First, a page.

Carriers Expand Distribution and Change Product Mixes to Weather Economic Uncertainty

Annuity companies became accustomed to a prolonged low interest rate environment, which made variable annuities (VAs) more attractive to consumers.

Carriers’ ability to rapidly roll out new products, product changes, and pricing in response to market conditions is vital for growing revenue and market share. Economic uncertainty, compounded by a volatile and turbulent investing environment, is stressing consumers and product manufacturers. 

Insurers are realizing that our consumer-centric society means more emphasis on the importance of customer experience from the perspective of both policyholders and producers. This insight prominently manifests in new business and contract issuance, with continuing straight-through processing (STP) efforts. To increase both speed and service, some annuity manufacturers are exploring use cases leveraging generative AI and large language models.

The Role of Interest Rates 

Annuity companies became accustomed to a prolonged low interest rate environment, which made variable annuities (VAs) more attractive to consumers. Inflation is now a concern, which means the Federal Reserve may continue raising interest rates. Annuity companies must account for interest rates and stock market activity when considering product mix and features. Otherwise, they risk misjudging demand from prospects and reducing their profitability due to spread compression. The economic uncertainty may bode well for annuity sales, especially fixed, but the same forces challenge insurers’ investment portfolios.

Registered index-linked annuities are the only variable annuity category still experiencing growth in sales, due to their offering floors on performance losses.  Fixed annuities account for most individual annuity sales growth. For some companies, the new business volume has been so large that reputational risk has been an issue due to impaired service times.

Distribution Changes

Carriers and vendors are promoting annuity sales through advisors; they are offering financial advisors simplified, low-cost products without commissions through marketing organizations in some cases, which is making annuities more attractive to registered investment advisors (RIAs) than they have been previously.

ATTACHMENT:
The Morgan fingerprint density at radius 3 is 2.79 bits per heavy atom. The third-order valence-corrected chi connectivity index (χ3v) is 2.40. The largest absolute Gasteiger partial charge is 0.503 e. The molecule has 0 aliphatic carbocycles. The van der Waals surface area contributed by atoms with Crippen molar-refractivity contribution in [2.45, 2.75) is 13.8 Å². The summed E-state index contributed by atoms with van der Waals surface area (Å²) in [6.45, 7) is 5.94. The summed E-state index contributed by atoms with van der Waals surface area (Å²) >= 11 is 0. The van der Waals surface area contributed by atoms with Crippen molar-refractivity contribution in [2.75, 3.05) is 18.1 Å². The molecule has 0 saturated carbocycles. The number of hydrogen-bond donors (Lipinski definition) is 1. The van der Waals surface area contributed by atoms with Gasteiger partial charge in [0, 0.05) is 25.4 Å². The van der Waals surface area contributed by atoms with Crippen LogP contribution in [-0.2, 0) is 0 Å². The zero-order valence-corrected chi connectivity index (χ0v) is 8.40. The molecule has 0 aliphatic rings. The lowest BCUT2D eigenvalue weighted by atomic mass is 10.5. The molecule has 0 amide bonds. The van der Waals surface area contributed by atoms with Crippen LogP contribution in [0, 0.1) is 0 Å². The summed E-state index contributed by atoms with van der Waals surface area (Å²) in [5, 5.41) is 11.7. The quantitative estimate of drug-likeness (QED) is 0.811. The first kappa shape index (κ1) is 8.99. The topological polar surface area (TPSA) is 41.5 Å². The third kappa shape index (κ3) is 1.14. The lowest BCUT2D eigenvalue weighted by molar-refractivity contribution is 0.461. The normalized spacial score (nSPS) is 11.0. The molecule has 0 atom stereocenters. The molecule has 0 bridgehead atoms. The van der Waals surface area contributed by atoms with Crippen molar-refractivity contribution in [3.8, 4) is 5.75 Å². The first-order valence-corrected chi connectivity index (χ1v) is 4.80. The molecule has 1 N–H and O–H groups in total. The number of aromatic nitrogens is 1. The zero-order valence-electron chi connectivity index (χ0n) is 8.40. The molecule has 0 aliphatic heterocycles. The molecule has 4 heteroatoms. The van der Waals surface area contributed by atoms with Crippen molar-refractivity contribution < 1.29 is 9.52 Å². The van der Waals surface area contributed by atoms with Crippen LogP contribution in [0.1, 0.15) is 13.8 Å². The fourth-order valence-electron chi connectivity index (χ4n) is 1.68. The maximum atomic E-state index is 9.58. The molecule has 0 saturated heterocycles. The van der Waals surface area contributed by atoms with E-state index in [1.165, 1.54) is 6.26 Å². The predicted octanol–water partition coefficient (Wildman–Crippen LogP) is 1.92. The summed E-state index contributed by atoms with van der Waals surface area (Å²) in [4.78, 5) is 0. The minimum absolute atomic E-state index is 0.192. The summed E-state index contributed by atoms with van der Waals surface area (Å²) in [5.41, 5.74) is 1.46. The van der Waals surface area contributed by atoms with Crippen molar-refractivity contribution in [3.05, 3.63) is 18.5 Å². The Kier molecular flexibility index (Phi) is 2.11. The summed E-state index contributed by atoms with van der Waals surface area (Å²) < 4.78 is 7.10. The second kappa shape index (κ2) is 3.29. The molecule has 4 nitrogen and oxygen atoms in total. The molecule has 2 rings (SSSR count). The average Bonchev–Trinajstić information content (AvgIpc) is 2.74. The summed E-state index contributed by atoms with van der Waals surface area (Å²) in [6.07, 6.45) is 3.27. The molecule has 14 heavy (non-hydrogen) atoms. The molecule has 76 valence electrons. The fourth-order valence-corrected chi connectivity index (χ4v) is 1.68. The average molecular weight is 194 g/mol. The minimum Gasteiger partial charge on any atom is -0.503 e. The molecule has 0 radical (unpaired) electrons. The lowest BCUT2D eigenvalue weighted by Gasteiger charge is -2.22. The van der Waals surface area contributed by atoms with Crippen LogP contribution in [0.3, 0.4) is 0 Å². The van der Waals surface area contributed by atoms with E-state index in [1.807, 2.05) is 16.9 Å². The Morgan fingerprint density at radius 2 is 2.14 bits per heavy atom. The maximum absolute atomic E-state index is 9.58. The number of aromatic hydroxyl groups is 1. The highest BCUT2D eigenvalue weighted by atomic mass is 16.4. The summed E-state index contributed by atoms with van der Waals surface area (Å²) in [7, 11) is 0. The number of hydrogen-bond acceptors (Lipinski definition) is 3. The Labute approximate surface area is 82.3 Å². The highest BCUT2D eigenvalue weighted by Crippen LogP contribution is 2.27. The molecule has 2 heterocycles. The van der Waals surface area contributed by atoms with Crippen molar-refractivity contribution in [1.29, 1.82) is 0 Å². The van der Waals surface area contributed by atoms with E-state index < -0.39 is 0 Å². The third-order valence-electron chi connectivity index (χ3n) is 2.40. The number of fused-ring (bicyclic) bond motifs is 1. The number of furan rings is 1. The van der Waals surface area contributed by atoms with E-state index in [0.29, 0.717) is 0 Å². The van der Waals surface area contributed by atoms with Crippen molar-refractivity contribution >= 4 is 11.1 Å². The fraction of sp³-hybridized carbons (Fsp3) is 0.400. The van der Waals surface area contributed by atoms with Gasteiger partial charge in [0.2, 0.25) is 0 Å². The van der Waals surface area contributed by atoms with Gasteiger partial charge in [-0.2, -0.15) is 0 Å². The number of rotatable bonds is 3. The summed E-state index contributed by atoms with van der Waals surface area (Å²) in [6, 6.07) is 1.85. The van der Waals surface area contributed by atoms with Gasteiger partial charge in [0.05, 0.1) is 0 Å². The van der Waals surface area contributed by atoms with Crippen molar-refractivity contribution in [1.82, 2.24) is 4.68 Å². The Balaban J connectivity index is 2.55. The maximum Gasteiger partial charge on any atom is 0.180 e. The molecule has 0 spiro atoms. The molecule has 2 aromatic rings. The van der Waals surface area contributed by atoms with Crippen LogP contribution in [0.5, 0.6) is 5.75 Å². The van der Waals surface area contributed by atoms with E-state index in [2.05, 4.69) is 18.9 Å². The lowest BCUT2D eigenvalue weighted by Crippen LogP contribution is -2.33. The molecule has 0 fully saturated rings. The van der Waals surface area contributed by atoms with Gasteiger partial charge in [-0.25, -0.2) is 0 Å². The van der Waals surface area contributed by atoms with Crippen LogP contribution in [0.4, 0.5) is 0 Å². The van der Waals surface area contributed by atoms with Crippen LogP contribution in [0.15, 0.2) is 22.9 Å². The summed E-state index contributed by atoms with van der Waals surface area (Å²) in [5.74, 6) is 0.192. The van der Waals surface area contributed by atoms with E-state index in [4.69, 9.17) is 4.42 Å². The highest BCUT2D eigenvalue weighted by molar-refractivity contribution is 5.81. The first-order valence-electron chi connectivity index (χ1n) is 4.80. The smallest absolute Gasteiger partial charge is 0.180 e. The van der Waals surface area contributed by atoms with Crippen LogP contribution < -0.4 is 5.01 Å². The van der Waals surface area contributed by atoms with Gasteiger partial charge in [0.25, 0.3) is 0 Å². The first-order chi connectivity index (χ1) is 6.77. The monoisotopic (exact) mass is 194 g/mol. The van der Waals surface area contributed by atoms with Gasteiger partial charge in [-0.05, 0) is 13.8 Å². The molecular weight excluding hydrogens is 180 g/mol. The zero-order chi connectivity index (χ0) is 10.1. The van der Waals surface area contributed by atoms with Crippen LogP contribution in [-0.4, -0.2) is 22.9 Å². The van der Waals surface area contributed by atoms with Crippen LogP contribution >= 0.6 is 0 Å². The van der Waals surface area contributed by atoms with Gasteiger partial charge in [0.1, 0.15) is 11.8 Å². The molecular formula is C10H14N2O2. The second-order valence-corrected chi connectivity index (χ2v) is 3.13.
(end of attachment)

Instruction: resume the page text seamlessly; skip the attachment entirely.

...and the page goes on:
Carriers have begun to offer annuities online through third-party platforms that show side-by-side comparisons of annuities, marketing support, and product education. The share of business transacted through these platforms is unclear—but Envestnet’s Envestnet Insurance Exchange, for example, already has 13 annuity partners. 

Annuities require more guidance than simpler life insurance products, but there is still room to leverage third-party data and digitize processes to improve efficiency and increase STP.

Fraud and Security

The current economic uncertainty has heightened fraud and security concerns. Carriers are using various options, including staff education, participation in LIMRA FraudShare, and voice printing. In 2023, 54 annuity carriers are participating in LIMRA FraudShare. However, as we go to press, voice printing is becoming a more widely used attack vector due to improved AI capabilities and the ability to impersonate someone else’s voice.

Malicious external entities drive some account takeover (ATO) attacks, but the most difficult cases to prevent might be when the ATO is driven by a relative or close friend. Aite-Novarica Group sees tools such as document-based authentication as the next layer that firms will have to consider unless this trend reverses.


The Department of Labor’s best-interest rule will reemerge, but the timing is uncertain. As of April 2023, 36 states have adopted annuity suitability sales standards based on the National Association of Insurance Commissioners model legislation, which is intended to be compatible with the SEC’s Regulation Best Interest. Best interest is the dominant paradigm at present, but RIAs are emerging as distributors of annuities, and they are required to comply with a fiduciary standard.

Carriers are concerned by Department of Labor plans to narrow the definition of “independent contractor” since investment advisor representatives may shift from being classified as independent contractors to being classified as employees. Other RIAs feel the new definition will help financial professionals who want to remain independent contractors to maintain their status. If you’d like to discuss our key findings in the annuities space, please read our new report Business and Technology Trends, 2023: Annuities or contact John Keddy, Deb Zawisza, or me to continue the conversation.